1. Introduction

Calcium hydroxide (CH) is commonly used for capping exposed or nearly exposed pulp in an effort to initiate a healing process within wound site. However, its nine-year success rate (SR) is only 58.7% [1] and the SR tends to further decrease over time, primarily due to high alkalinity and poor adhesiveness of CH to dentine tissue. Moreover, when the pulp is exposed for protracted period, the possibility of pulp infection could not be ruled out. Under this circumstance, a more invasive treatment named root canal therapy (RCT) needs to be implemented. Although the treating technique and instruments have evolved dramatically over the years, endodontic failure and complications still occur following RCT and remain a major concern for dentists [2]. Furthermore, RCT sacrifices the sensory and forming ability for structural integrity of teeth. Therefore, it is of critical importance to maintain the integrity of dentine structure before infection reaches the pulp.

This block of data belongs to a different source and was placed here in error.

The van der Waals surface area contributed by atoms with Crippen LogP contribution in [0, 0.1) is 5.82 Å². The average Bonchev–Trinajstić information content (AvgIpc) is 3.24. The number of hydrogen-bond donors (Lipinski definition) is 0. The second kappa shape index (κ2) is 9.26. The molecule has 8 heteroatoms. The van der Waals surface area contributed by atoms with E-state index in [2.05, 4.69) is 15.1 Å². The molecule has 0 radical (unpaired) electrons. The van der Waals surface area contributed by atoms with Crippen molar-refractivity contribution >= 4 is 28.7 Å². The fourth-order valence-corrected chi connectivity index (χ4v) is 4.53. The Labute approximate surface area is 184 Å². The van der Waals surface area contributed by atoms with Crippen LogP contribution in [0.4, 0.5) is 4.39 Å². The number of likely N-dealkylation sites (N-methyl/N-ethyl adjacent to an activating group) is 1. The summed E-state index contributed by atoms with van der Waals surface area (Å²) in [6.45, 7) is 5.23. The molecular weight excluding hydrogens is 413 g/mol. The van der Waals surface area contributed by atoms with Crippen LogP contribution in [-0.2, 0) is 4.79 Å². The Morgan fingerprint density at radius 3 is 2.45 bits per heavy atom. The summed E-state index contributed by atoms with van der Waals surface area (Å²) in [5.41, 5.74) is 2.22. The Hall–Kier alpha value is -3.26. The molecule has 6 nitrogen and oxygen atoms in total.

Laminin (LN) is a heterotrimer glycoprotein that contains α, β, and γ chains. Nomenclature for LN is based on its chain composition; for instance, LN-411 (or LN-8) comprises α4, β1, and γ1 chains. LN is a key component of basement membrane and is regulating a wide range of cellular activities such as proliferation [3, 4], migration [5, 6], and differentiation [7, 8]. Fragmentation of LN by proteolysis rendered seven types of distinct domains, namely, E3, T8, E8, C8-9, C1–4, P1, and E4 [9]. Among those, E8 is a fragment comprising the lower 35 nm of the long arm and lacking two distant COOH-terminal globular domains (G4 and G5, E3 fragment) [10]. It avidly binds with α6β1 integrin, a major LN receptor [11], as antibody against α6 chain intensively blocked the cell attachment to E8 but not to other matrix molecules.